I’m 61 years old, I’ve been doing for this for 21 years, I’ll be ready to sell my business in four years.” So began my recent conversation with a prominent business owner in Nashville.
“Tell me what I need to do now to be ready to sell in four years.”
Several times a month I find myself in a conversation just like this. A business owner, who recognizes the value of being proactive, confronts the reality that they have work to do to get their business ready to sell.
Fortunately, with enough time, and the owner’s genuine commitment to make changes, we can almost always substantially increase the value of the business implementing this three-phase plan.
#1 Make Yourself Dispensable
While it seems counter-intuitive, the value of a business is inversely related to the importance of the owner in the daily operation of the business. A business buyer has to know that the business can sustain itself once the owner/seller is no longer in the picture. In the case of my recent conversation, the business owner admitted he was the primary “rainmaker” for the professional services firm. He has a great reputation in the Nashville business community, so it’s natural for him to be the face of the company. Moreover, meeting with new clients is what he LIKES to do, it comes natural. But I encouraged him to focus a large part of his time on finding, training and nurturing a new business development team. This sounds easy but it brings two problems, first it cost money to build a team and second, it takes time. Excess money and time is not something most business owners think they can part with. But having done or seen scores of small business transactions, I can tell you that the dispensable owner makes his/her business at least 33-50% more valuable.
#2 Diversify Your Customer Base
Look at this from the perspective of the buyer …. assume your business has $5 million in annual revenue. Would a buyer like this business more if it was five customers each generating $1,000,000 in annual revenue or 25 customers each generating $200,000 in annual revenue? Obviously, the latter situation is safer because the business is more diversified. Truthfully, I seldom see situations that are this extreme, in most cases when there’s a customer concentration issue it’s because one customer generates 55% of the annual revenue, another generates 20% and fifteen other customers generate the realigning 25%. Diversifying your customer base is like making yourself dispensable, it takes time and intention, admittedly it’s easier said than done. But know that that is a key question a buyer will ask, and if you have the right answer, your business will be worth 33-50% more.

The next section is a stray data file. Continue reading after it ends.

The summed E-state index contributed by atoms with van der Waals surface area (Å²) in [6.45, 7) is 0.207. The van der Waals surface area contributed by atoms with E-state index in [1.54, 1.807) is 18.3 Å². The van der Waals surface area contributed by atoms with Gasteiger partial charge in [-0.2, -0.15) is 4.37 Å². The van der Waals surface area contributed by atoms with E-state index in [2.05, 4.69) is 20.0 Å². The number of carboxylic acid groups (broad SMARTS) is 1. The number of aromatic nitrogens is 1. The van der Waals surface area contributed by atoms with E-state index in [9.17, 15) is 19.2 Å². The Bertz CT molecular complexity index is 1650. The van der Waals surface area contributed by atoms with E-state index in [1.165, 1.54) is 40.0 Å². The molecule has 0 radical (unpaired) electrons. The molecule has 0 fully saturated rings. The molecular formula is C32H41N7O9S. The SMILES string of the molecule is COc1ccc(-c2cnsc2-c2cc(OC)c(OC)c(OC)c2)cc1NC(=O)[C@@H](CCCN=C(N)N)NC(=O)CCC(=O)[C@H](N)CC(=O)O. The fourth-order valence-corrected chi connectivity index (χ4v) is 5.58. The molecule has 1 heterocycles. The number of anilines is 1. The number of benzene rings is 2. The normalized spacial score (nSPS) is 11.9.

#3 Have a Growth Strategy
I’d be living in Bora Bora luxury if I had $100 every time I heard this phrase: “all this business needs to grow is marketing.” Frankly, whenever I hear that I assume the business owner is really saying “I have no idea how to grow this business and it doesn’t generate enough cash flow for me to figure it out.” When a buyer looks at your company, he/she will want to know there is a path for growth, for new opportunity, and they will pay MORE for your company when there is a logical growth plan. Instead of saying “we need to spend more in marketing” you need to be able to say “here is my ideal customer, here is where you find them, here’s how you reach them, and here’s what makes them consider my product.” See the difference? Instead of just saying “we should market more” you need to be able to articulate the who, what, when, where and how of your potential growth. Doing this adds 25-50% more value to your business.
I will be the first to admit that saying all this is easy, doing it is hard, and takes time, money and energy. But if you bring in an experienced business broker early on in your planning process, we can help you through these enhancements.
Tennessee Valley Group
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